Experience The Petaluma Youth Commission
Petaluma Youth Commission at a Glance
To develop a supportive and healthy environment, Petaluma is committed to building a partnership with our youth. This commitment celebrates diversity, promotes tolerance, and puts forth efforts to meet the wide range of needs for young people and their families. Our goal is to provide resources and safe, nurturing experiences that support young people to become responsible and contributing members of their community.
Stress, Time Management, and Mental Health Resources for Youth
For this semester, our goal as a commission was to focus on stress, time management, and mental health among youth. One of the ways that we addressed this topic was by acquiring a variety of different resources for the youth of Petaluma in regards to Mental health. The resources that we found are linked below, and If you would like to add any feel free to contact us and we add as we go along!
Share Your Shine! Contest Winners
Winning Art Piece for Physical Art
Winning Art Piece for Digital Art
Winning Piece for Short Story
How Tigers Found Their Stripes- By Riley Hammock
Once long ago, the lands covered by snow, Savannah, mountains, and jungles were barren with life. Not one creature roamed the Earth to thrive off its resources.
However, the loneliness of Earth changed when Mother Nature created the first creatures, the Big Cats. They began as black streaks in the sky, looming over the lands, trying to find a place to call home. Some ran to the mountains and adapted their paws for the snow, with long tails for balance; others sprinted to the Savannah and gained spots that could vanish in a blur of speed; prides roamed into the tall grasses and covered themselves in manes, but one Big Cat wasn’t sure where they belonged.
They walked around the lands, searching for their home and friends to feel they belonged. The Big Cat tried to run up the snowy mountains, but they didn’t have soft snowshoe paws or a long fluffy tail for balance; they weren’t a Snow Leopard. Defeated, the unnamed Big Cat sat in the deep snow. The Snow Leopard, worried for their friend, offered solace in the home of the Lions. The Snow Leopard said, “Maybe you belong in the Lions’ pride?”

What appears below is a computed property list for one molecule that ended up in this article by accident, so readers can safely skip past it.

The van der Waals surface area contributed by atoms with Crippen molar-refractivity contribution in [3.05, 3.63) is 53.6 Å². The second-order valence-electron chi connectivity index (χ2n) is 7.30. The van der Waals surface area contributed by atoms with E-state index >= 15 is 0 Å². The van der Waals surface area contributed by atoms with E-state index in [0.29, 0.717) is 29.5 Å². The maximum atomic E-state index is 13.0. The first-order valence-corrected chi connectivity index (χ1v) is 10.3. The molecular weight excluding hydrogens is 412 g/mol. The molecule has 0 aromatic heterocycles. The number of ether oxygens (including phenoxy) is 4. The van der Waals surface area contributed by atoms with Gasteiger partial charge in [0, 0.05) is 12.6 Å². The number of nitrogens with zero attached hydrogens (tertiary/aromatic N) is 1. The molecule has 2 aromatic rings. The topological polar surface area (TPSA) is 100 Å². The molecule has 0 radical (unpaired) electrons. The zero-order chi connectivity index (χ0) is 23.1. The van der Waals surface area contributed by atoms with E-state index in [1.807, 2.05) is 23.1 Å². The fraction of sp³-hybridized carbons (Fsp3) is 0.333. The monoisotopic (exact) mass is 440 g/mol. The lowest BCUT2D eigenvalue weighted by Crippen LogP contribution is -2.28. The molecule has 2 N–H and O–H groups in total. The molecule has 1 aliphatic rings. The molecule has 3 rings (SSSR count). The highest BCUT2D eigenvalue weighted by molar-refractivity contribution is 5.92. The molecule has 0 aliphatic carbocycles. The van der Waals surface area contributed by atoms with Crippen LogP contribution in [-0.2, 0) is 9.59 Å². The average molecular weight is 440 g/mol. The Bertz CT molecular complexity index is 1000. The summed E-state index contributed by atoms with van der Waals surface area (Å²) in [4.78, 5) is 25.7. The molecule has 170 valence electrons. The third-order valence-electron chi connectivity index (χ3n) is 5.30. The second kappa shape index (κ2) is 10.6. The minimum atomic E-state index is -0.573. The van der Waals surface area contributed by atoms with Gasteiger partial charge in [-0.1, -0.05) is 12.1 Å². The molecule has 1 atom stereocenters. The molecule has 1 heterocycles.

So the Big Cat went to the Savannah to find the Lions, a proud and mighty bunch. The Lions approached the Big Cat and told them that to first being a Lion, you must have a mane. The Big Cat nodded, desperate to fit in, and set out to find the fur around their neck. No matter where the Big Cat searched, they couldn’t find their mane; they felt hopeless. Returning to the Lions, the Big Cat let out a pitiful roar and said they would never have a home. The Lions, also worried for their friend, told them to seek the Cheetahs in the Savannah's flat plains. “Maybe you’re faster than you think!” The Lions exclaimed.
Hopeful, the Big Cat ran to the plain to meet the Cheetahs. The Cheetahs were covered in spots, small and round to match their long-bony bodies. They glanced at the Big Cat and laughed. “You must think yourself a fool to be a Cheetah,” they said, “you are much too large and slow.” The Big Cat felt defeated and walked into the jungle to hide their shame.
Laying under the large palm fronds, the Big Cat let out a massive sigh. “Maybe I don’t fit in anywhere.” They said. The Big Cat fell into a deep sleep that lasted for many days.
They awoke to a surprise! Their fur had been burned by the sun, leaving it bright orange! However, the palm fronds left stripes all along the Big Cat’s body, massive black lines. “What’s this,” the Big Cat exclaimed, “I look mightier than any Lion and more colorful than any Cheetah.” The Big Cat jumped for joy, thinking of a name to call themselves. “I shall be known as Tiger, King of the Jungle!” The other Big Cats welcomed Tiger with glee, even the snarky Cheetahs.
Tiger had learned that no matter what they looked like or where they were from, they were just as unique as anyone else.
PHS Job Fair
Preparing for City Council Presentation
Petaluma River Clean Up
“We close the divide because we know, to put our future first, we must first put our differences aside”